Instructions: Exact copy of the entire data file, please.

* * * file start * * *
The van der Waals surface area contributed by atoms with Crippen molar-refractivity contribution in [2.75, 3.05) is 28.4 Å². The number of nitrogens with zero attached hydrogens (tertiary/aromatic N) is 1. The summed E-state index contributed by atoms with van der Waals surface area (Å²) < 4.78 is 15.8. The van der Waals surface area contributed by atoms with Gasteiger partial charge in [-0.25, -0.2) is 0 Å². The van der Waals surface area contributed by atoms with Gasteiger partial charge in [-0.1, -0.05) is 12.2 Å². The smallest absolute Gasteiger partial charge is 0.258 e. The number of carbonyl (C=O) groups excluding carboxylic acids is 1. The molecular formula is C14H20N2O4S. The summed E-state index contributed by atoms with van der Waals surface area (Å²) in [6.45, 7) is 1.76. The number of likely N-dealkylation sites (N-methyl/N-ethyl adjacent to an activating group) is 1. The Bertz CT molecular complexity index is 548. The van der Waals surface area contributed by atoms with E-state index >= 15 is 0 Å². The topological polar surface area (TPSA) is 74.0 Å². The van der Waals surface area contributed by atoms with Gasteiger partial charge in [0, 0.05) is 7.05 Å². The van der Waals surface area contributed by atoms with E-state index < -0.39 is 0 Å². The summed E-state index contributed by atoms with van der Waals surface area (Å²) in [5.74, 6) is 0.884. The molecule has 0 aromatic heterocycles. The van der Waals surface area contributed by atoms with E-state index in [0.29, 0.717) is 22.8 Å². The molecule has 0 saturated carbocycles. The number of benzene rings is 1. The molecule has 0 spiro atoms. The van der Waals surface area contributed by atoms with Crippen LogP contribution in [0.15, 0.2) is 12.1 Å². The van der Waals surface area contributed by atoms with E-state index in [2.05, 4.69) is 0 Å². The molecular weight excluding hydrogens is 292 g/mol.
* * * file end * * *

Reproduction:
The van der Waals surface area contributed by atoms with Crippen molar-refractivity contribution in [2.75, 3.05) is 28.4 Å². The number of nitrogens with zero attached hydrogens (tertiary/aromatic N) is 1. The summed E-state index contributed by atoms with van der Waals surface area (Å²) < 4.78 is 15.8. The van der Waals surface area contributed by atoms with Gasteiger partial charge in [-0.25, -0.2) is 0 Å². The van der Waals surface area contributed by atoms with Gasteiger partial charge in [-0.1, -0.05) is 12.2 Å². The smallest absolute Gasteiger partial charge is 0.258 e. The number of carbonyl (C=O) groups excluding carboxylic acids is 1. The molecular formula is C14H20N2O4S. The summed E-state index contributed by atoms with van der Waals surface area (Å²) in [6.45, 7) is 1.76. The number of likely N-dealkylation sites (N-methyl/N-ethyl adjacent to an activating group) is 1. The Bertz CT molecular complexity index is 548. The van der Waals surface area contributed by atoms with E-state index >= 15 is 0 Å². The topological polar surface area (TPSA) is 74.0 Å². The van der Waals surface area contributed by atoms with Gasteiger partial charge in [0, 0.05) is 7.05 Å². The van der Waals surface area contributed by atoms with E-state index < -0.39 is 0 Å². The summed E-state index contributed by atoms with van der Waals surface area (Å²) in [5.74, 6) is 0.884. The molecule has 0 aromatic heterocycles. The van der Waals surface area contributed by atoms with E-state index in [0.29, 0.717) is 22.8 Å². The molecule has 0 saturated carbocycles. The number of benzene rings is 1. The molecule has 0 spiro atoms. The van der Waals surface area contributed by atoms with Crippen LogP contribution in [0.15, 0.2) is 12.1 Å². The van der Waals surface area contributed by atoms with E-state index in [2.05, 4.69) is 0 Å². The molecular weight excluding hydrogens is 292 g/mol.